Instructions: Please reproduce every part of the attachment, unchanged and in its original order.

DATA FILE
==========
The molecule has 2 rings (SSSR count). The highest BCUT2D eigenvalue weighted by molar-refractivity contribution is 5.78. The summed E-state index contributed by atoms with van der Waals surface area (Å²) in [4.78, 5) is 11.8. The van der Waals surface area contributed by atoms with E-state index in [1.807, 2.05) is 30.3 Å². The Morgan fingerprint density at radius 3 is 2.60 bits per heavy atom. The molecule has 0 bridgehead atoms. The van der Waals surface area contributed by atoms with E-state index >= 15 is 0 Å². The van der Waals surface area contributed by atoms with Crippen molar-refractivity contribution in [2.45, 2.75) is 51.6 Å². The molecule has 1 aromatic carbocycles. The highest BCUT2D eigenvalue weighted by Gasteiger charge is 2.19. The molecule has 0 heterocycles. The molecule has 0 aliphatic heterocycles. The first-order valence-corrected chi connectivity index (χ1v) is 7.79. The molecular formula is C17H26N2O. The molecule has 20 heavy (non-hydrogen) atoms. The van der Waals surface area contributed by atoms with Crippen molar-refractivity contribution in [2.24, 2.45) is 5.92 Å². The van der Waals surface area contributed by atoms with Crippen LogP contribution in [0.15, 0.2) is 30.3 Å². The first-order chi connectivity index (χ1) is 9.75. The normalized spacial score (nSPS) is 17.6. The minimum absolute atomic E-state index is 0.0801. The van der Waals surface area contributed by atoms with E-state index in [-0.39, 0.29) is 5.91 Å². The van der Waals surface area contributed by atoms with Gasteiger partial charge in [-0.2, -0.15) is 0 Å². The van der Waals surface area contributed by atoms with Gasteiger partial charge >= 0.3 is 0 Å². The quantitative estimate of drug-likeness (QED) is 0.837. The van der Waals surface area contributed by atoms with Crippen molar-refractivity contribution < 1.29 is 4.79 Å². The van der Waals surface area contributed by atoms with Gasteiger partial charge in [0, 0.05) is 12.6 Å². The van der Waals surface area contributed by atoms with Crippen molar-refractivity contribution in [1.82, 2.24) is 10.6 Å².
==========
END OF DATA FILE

The molecule has 2 rings (SSSR count). The highest BCUT2D eigenvalue weighted by molar-refractivity contribution is 5.78. The summed E-state index contributed by atoms with van der Waals surface area (Å²) in [4.78, 5) is 11.8. The van der Waals surface area contributed by atoms with E-state index in [1.807, 2.05) is 30.3 Å². The Morgan fingerprint density at radius 3 is 2.60 bits per heavy atom. The molecule has 0 bridgehead atoms. The van der Waals surface area contributed by atoms with E-state index >= 15 is 0 Å². The van der Waals surface area contributed by atoms with Crippen molar-refractivity contribution in [2.45, 2.75) is 51.6 Å². The molecule has 1 aromatic carbocycles. The highest BCUT2D eigenvalue weighted by Gasteiger charge is 2.19. The molecule has 0 heterocycles. The molecule has 0 aliphatic heterocycles. The first-order valence-corrected chi connectivity index (χ1v) is 7.79. The molecular formula is C17H26N2O. The molecule has 20 heavy (non-hydrogen) atoms. The van der Waals surface area contributed by atoms with Crippen molar-refractivity contribution in [2.24, 2.45) is 5.92 Å². The van der Waals surface area contributed by atoms with Crippen LogP contribution in [0.15, 0.2) is 30.3 Å². The first-order chi connectivity index (χ1) is 9.75. The normalized spacial score (nSPS) is 17.6. The minimum absolute atomic E-state index is 0.0801. The van der Waals surface area contributed by atoms with E-state index in [-0.39, 0.29) is 5.91 Å². The van der Waals surface area contributed by atoms with Gasteiger partial charge in [-0.2, -0.15) is 0 Å². The van der Waals surface area contributed by atoms with Gasteiger partial charge >= 0.3 is 0 Å². The quantitative estimate of drug-likeness (QED) is 0.837. The van der Waals surface area contributed by atoms with Crippen molar-refractivity contribution < 1.29 is 4.79 Å². The van der Waals surface area contributed by atoms with Gasteiger partial charge in [0, 0.05) is 12.6 Å². The van der Waals surface area contributed by atoms with Crippen molar-refractivity contribution in [1.82, 2.24) is 10.6 Å².